Trump Bars Alabama Woman Who Joined ISIS from Returning, Says She’s Not US Citizen
An US official said that investigation showed that Hoda Muthana was not entitled to her passport.
File photo of Hoda Muthana.
Washington: US President Donald Trump said on Wednesday that he is barring a US-born former Islamic State propagandist from returning home, making the highly unusual case that she is not a US citizen.
Trump's refusal to admit 24-year-old Hoda Muthana comes just as he is pressing Europeans to repatriate their own Islamic State fighters and will likely face legal challenges, with US citizenship extremely difficult to lose.
Trump said on Twitter he has "instructed" Secretary of State Mike Pompeo "not to allow Hoda Muthana back into the country" — a break with usual US protocol not to comment on individuals' immigration issues.
"Ms. Hoda Muthana is not a US citizen and will not be admitted into the United States," Pompeo said in a terse statement.
I have instructed Secretary of State Mike Pompeo, and he fully agrees, not to allow Hoda Muthana back into the Country!— Donald J. Trump (@realDonaldTrump) February 20, 2019
"She does not have any legal basis, no valid US passport, no right to a passport, nor any visa to travel to the United States," he added.
The US generally grants citizenship to everyone born on its soil and the Alabama-raised Muthana is believed to have traveled to Syria on a US passport.
But a US official said a later investigation showed that she had not been entitled to her passport, adding: "Ms. Muthana's citizenship has not been revoked because she was never a citizen."
Officials declined further comment but in a loophole that could boost the government case, Muthana's father had been a diplomat from Yemen -- and children of diplomats are not automatically given citizenship.
Muthana's lawyer, Hassan Shilby, showed a birth certificate that demonstrated she was born in New Jersey in 1994 and said her father had ceased being a diplomat "months and months" before her birth.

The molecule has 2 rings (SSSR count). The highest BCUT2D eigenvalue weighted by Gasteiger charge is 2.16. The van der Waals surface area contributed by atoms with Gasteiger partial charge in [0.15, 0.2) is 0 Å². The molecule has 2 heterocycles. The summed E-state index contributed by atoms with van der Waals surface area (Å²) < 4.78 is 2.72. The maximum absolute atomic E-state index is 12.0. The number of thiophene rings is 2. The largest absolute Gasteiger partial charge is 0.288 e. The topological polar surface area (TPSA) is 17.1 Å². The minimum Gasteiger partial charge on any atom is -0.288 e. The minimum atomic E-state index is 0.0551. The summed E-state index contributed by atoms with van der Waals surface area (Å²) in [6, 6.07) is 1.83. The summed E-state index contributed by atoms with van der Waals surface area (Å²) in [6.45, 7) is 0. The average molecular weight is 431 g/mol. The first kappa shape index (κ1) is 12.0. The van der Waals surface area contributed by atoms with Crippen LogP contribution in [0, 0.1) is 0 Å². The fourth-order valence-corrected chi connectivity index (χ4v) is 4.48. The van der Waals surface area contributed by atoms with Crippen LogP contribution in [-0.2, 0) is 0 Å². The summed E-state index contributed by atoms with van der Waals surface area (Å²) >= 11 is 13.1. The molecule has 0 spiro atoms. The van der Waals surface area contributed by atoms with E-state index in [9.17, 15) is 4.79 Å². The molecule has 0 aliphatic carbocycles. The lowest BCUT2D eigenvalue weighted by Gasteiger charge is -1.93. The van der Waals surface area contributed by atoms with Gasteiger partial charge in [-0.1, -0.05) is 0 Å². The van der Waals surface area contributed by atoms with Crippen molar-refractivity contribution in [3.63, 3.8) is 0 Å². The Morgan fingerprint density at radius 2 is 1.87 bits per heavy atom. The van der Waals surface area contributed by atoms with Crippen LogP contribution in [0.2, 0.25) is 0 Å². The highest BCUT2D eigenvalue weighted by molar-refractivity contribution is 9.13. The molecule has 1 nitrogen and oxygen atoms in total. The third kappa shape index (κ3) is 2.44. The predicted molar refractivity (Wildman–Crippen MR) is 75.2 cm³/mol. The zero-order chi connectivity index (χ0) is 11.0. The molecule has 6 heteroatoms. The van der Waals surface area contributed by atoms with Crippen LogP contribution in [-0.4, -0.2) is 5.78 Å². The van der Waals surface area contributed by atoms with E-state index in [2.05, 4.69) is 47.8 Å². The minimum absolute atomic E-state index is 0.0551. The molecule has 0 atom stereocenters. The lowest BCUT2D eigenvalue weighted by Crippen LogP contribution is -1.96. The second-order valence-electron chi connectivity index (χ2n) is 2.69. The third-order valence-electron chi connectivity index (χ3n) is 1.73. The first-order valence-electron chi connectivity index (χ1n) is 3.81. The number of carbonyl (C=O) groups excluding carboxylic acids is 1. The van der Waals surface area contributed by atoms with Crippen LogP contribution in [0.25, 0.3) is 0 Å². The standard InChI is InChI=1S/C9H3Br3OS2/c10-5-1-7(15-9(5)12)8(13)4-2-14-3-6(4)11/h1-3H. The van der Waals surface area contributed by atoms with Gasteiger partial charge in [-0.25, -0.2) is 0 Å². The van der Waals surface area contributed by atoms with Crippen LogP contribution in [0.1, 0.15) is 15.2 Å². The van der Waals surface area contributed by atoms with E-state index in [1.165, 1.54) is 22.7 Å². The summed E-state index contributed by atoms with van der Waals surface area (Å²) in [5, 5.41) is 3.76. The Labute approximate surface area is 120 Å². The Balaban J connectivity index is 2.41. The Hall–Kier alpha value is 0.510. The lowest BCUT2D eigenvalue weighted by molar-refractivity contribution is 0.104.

"She is a US citizen. She had a valid passport. She may have broken the law and, if she has, she's willing to pay the price," Shilby told AFP at his office in Tampa.
He said Muthana wanted due process and was willing to go to prison if convicted.
"We cannot get to a point where we simply strip citizenship from those who break the law. That's not what America is about. We have one of the greatest legal systems in the world, and we have to abide by it."
US-born and radicalised
Just this weekend, Trump took to Twitter to chastise European allies that have not taken back hundreds of Islamic State prisoners caught in Syria, where Trump plans to withdraw US troops.
Comparatively few Americans have embraced radical Islam, with the Counter Extremism Project at George Washington University identifying 64 who went to join the Islamic State group in Syria or Iraq.
Muthana, raised in a strict household in Hoover, Alabama, said she was brainwashed by social media messages and headed to Syria without her parents' knowledge in 2014.
Shortly afterward, Muthana posted on Twitter a picture of herself and three other women who appeared to torch their Western passports, including an American one.
She went on to post vivid calls on social media to kill Americans, glorifying the ruthless extremist group notorious for its beheadings that for a time ruled vast swathes of Syria and Iraq.
But with the Islamic State group down to its last stretch of land, Muthana said she has renounced extremism and wants to return home with her toddler son, born to one of her three jihadist husbands.
"To say that I regret my past words, any pain that I caused my family and any concerns I would cause my country would be hard for me to really express properly," she said in a handwritten note to her lawyer.
Tough to lose US citizenship
The US decision on Muthana comes amid rising debate in Europe on the nationality of extremists. Britain recently revoked the citizenship of Shamina Begum, who similarly travelled to Syria and wants to return to her country of birth.
Britain asserted that she was entitled to Bangladeshi citizenship due to her heritage, but the Dhaka government on Wednesday denied that she was eligible, leading her to become effectively stateless.
US citizenship is significantly more difficult to lose. The 14th Amendment to the US Constitution, ratified in 1868 after the Civil War as slavery was abolished, establishes that anyone born in the country is a citizen with full rights.
The US Supreme Court in the landmark 1967 Afroyim decision rejected the government's attempt to revoke the nationality of a Polish-born naturalized American after he voted in Israel.
And last year a federal judge rejected a bid to strip the nationality of a Pakistani-born naturalized American who was convicted in a plot to blow up the Brooklyn Bridge.
But Trump has campaigned on a hard line over immigration and raised the prospect of ending birth-right citizenship ahead of last year's congressional elections.
In 2011, President Barack Obama ordered drone strikes that killed two Americans in Yemen — prominent Al-Qaeda preacher Anwar al-Awlaki and his 16-year-old son — but did not believe it was possible to revoke citizenship.
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